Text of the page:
No change in testing strategy, says ICMR; Kerala reports first death in Ernakulam.
With 185 new cases and two deaths due to COVID-19 reported in the last 24 hours, the Union Health Ministry on March 28 announced a change in strategy with increased focus on high-disease burden hotspots across India. Working with the State governments, there will be intensified efforts to strengthen community surveillance, contact tracking and containment strategy, officials said.
There, however, is no change in testing strategy, the Indian Council of Medical Research (ICMR) said.
Joint Secretary in the Health Ministry Lav Agarwal said details regarding high disease burden hotspots would be announced soon.
Considerable spikes in cases have been reported from Kasargod district of Kerala and Bhilwara in Rajasthan. Kerala also reported its first COVID-19 death after a 69-year-old man being treated for the virus died at Ernakulam Medical College Hospital.
“While social distancing and lockdown continue to be vital, our focus is also on setting up dedicated COVID-19 hospitals in every State, ensuring that there are adequate number of beds, ventilators and ICU facilities,” Mr. Agarwal told reporters.
“Over 17 States across India have already started work on identifying dedicated hospitals. As for the other States we are constantly engaged in discussion for earmarking dedicated COVID-19 hospitals,” he added.
The number of confirmed cases, according to data from the Union Health Ministry stood at 909 cases (862 Indian and 47 foreigners), with 819 active cases and 19 deaths so far. Maharashtra (177), and Kerala (168) have reported the highest number of cases so far.
870 active cases
Reports from State health departments put number of confirmed cases at 974 with 870 active cases. In addition to Kerala’s first fatality, Maharahstra, Gujarat and Telangana also reported one more death each, taking the nationwide toll to 24.
Uttar Pradesh now has 61 confirmed patients with 11 new cases while 28 new cases were confirmed in Maharashtra.
Twelve new cases were confirmed by the Karnataka Health Department, taking the total number of in the State to 76. Punjab has 38 cases, while Haryana reported 33 including 14 foreigners. Madhya Pradesh has recorded 30 cases, Jammu and Kashmir 20 with eight fresh cases, West Bengal 15, Andhra Pradesh 14 and Ladakh has reported 13.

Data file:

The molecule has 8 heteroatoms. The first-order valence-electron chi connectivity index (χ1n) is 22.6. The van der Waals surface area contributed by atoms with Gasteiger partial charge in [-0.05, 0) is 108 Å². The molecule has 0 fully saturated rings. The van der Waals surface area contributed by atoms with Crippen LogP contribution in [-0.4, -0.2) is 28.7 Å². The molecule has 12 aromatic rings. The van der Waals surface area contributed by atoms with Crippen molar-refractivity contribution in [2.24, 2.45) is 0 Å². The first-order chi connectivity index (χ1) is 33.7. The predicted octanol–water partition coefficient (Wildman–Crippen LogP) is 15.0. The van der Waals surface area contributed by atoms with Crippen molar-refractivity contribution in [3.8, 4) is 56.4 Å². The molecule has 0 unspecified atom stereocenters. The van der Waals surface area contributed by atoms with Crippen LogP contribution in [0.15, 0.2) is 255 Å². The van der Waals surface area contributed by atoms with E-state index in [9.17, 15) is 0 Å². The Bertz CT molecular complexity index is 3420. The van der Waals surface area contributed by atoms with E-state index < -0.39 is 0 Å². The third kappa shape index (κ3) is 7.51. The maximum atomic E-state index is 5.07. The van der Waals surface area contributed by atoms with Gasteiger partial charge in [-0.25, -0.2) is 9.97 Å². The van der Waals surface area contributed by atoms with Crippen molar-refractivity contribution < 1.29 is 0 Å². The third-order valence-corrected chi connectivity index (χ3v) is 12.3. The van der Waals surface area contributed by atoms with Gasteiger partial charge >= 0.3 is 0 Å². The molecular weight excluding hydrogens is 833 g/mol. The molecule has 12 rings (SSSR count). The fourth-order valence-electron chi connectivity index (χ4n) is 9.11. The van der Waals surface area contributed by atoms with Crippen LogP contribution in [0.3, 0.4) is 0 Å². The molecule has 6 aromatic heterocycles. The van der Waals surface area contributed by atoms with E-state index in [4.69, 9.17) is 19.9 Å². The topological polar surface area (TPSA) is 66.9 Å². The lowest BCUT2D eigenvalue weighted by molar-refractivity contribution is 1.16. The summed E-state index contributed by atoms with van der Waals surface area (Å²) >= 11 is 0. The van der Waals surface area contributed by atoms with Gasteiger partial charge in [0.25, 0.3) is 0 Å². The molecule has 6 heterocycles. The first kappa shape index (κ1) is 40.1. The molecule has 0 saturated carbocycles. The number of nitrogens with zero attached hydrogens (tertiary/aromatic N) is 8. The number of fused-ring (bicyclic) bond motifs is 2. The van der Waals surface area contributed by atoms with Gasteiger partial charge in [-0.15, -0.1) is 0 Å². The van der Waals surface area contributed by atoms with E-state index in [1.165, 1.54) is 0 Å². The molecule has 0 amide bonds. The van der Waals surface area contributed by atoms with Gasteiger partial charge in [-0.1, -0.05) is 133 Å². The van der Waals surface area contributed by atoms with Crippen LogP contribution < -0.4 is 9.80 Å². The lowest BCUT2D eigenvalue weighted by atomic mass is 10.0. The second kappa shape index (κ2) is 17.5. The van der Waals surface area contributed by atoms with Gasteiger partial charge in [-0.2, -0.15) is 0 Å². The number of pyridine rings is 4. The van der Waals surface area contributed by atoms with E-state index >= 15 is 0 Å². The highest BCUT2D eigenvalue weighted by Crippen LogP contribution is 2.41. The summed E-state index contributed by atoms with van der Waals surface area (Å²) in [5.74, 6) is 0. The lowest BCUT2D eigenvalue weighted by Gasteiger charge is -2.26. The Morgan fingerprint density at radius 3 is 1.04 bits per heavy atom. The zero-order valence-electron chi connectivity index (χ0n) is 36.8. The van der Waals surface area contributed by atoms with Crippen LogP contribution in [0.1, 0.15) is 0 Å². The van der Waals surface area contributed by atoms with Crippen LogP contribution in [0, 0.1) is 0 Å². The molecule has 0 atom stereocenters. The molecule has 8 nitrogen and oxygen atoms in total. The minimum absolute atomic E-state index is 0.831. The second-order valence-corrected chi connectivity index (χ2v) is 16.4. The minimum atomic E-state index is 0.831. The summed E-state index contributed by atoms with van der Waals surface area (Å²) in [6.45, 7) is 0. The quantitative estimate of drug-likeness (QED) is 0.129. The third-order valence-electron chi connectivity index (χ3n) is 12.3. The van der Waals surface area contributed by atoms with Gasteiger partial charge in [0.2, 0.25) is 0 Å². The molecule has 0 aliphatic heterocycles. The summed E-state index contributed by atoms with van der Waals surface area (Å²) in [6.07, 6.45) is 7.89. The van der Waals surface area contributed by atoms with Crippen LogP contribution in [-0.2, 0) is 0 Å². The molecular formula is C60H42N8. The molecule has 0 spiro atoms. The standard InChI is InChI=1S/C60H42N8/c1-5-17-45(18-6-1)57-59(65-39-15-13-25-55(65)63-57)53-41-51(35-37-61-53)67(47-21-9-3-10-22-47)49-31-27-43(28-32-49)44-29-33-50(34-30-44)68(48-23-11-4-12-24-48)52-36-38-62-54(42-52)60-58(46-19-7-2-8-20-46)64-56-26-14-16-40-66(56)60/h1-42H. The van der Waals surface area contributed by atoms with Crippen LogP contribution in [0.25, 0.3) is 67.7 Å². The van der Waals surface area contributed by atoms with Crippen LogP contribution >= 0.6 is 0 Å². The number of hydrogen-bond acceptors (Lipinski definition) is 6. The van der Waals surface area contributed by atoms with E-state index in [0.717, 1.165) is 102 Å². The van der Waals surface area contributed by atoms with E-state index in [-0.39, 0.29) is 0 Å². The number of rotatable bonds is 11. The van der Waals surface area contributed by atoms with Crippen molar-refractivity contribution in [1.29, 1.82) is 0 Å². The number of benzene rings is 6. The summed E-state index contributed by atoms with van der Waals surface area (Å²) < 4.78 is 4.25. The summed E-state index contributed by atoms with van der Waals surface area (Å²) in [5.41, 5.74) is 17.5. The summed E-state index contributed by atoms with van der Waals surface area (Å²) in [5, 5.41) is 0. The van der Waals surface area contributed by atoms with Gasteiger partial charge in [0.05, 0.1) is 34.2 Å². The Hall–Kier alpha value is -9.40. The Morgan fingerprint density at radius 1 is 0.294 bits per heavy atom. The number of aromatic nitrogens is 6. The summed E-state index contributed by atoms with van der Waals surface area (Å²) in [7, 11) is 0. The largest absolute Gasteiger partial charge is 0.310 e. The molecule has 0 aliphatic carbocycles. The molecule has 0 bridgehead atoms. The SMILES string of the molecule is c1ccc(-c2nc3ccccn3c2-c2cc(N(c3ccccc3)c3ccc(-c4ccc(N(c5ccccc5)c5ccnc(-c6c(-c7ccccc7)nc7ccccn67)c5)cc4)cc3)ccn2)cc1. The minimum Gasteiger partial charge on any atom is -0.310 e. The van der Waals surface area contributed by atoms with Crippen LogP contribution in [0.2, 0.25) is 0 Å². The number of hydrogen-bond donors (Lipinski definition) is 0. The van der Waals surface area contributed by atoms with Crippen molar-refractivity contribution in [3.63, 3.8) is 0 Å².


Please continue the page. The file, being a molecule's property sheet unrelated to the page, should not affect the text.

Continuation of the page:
The Central Government Health Scheme (CGHS) beneficiaries have been allowed to take three month stock of medicines. “But we request CGHS beneficiaries who have long-standing ailments, organ replacement and long-term diabetes to stay away from health care centres and have a representative collect the medicines,” noted Mr. Agarwal.
He announced that All India Institute of Medical Sciences (AIIMS), Delhi will now offer not just doctors but also nurses on-line training programs for management of COVID-19 patients. “Also AIIMS, Delhi has started a tele-consultation facility for doctors across India to ensure that uniform clinical care is offered to all COVID-19 patients,” he said.
Stating that all patients having severe acute respiratory illness are now being tested for COVID-19 as per the previously revised testing protocol, Head of Epidemiology and Communicable diseases at ICMR Raman Gangakhedkar said though the Council has picked up small numbers of people with ‘untraceable’ COVID-19 illness history “the numbers are few and we aren’t entirely sure of the contact and travel details that they are sharing with us.”
Speaking about the ICMR’s choice of Hydroxychloroquine ( as prohylactic for health care workers and those directly involved in care of COVID-19 patients) Dr. Gangakhedkar said: “This drug showed reduction in the viral-load when given to COVID- 9 patients in some international studies. It is at testing stage in India and should under no circumstance be used by the general public. Also no vaccine currently is at human trial level yet.”
Joint Secretary in the Home Ministry Punya Salila Srivastava, said migrant workers are a focus group to protect during this period. “We have asked all States to provide all possible support to migrant workers in the form of relief camps with adequate medical facilities etc. States have been also advised to set up relief camps along the highways for people moving on highways, including setting up of tented accommodation to ensure that these persons will stay in the relief camps till the lockdown orders are in place. The shelters are to be organised, keeping in view various precautions including social distancing, with adequate medical check up drives to identify and separate cases requiring quarantine or hospitalization,’’ she added.